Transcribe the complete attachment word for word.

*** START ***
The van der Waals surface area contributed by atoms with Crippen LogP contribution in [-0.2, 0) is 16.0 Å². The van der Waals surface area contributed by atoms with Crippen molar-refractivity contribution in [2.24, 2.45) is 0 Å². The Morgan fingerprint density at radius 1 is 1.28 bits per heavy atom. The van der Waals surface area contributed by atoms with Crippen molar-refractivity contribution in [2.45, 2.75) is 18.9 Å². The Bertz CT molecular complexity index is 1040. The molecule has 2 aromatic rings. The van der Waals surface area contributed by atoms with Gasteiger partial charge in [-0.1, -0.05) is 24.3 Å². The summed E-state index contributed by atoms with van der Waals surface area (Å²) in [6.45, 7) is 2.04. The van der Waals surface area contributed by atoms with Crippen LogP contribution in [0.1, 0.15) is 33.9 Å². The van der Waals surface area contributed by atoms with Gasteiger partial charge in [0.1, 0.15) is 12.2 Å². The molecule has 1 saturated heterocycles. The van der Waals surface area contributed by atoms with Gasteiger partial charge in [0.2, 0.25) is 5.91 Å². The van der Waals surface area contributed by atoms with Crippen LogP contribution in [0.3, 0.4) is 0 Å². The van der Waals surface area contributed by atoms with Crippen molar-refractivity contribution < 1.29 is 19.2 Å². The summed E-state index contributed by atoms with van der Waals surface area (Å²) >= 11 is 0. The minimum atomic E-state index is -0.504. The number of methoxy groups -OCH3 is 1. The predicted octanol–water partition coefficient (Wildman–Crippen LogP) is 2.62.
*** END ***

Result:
The van der Waals surface area contributed by atoms with Crippen LogP contribution in [-0.2, 0) is 16.0 Å². The van der Waals surface area contributed by atoms with Crippen molar-refractivity contribution in [2.24, 2.45) is 0 Å². The Morgan fingerprint density at radius 1 is 1.28 bits per heavy atom. The van der Waals surface area contributed by atoms with Crippen molar-refractivity contribution in [2.45, 2.75) is 18.9 Å². The Bertz CT molecular complexity index is 1040. The molecule has 2 aromatic rings. The van der Waals surface area contributed by atoms with Gasteiger partial charge in [-0.1, -0.05) is 24.3 Å². The summed E-state index contributed by atoms with van der Waals surface area (Å²) in [6.45, 7) is 2.04. The van der Waals surface area contributed by atoms with Crippen LogP contribution in [0.1, 0.15) is 33.9 Å². The van der Waals surface area contributed by atoms with Gasteiger partial charge in [0.1, 0.15) is 12.2 Å². The molecule has 1 saturated heterocycles. The van der Waals surface area contributed by atoms with Gasteiger partial charge in [0.2, 0.25) is 5.91 Å². The van der Waals surface area contributed by atoms with Crippen LogP contribution in [0.3, 0.4) is 0 Å². The van der Waals surface area contributed by atoms with Crippen molar-refractivity contribution < 1.29 is 19.2 Å². The summed E-state index contributed by atoms with van der Waals surface area (Å²) >= 11 is 0. The minimum atomic E-state index is -0.504. The number of methoxy groups -OCH3 is 1. The predicted octanol–water partition coefficient (Wildman–Crippen LogP) is 2.62.